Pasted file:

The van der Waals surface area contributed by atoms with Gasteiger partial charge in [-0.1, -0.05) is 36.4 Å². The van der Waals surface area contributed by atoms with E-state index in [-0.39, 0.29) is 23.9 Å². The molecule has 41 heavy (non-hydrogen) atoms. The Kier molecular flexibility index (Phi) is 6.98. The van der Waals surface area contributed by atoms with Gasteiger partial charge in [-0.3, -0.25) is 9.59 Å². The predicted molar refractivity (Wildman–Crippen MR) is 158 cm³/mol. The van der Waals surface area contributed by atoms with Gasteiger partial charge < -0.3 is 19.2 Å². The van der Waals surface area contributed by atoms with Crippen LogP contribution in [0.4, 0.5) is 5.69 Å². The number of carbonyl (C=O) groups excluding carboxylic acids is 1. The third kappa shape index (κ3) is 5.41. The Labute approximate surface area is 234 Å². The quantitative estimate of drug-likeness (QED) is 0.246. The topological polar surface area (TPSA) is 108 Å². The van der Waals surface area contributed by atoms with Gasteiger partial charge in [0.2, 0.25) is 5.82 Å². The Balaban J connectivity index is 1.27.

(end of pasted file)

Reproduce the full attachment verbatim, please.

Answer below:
The van der Waals surface area contributed by atoms with Gasteiger partial charge in [-0.1, -0.05) is 36.4 Å². The van der Waals surface area contributed by atoms with E-state index in [-0.39, 0.29) is 23.9 Å². The molecule has 41 heavy (non-hydrogen) atoms. The Kier molecular flexibility index (Phi) is 6.98. The van der Waals surface area contributed by atoms with Gasteiger partial charge in [-0.3, -0.25) is 9.59 Å². The predicted molar refractivity (Wildman–Crippen MR) is 158 cm³/mol. The van der Waals surface area contributed by atoms with Gasteiger partial charge < -0.3 is 19.2 Å². The van der Waals surface area contributed by atoms with Crippen LogP contribution in [0.4, 0.5) is 5.69 Å². The number of carbonyl (C=O) groups excluding carboxylic acids is 1. The third kappa shape index (κ3) is 5.41. The Labute approximate surface area is 234 Å². The quantitative estimate of drug-likeness (QED) is 0.246. The topological polar surface area (TPSA) is 108 Å². The van der Waals surface area contributed by atoms with Gasteiger partial charge in [0.2, 0.25) is 5.82 Å². The Balaban J connectivity index is 1.27.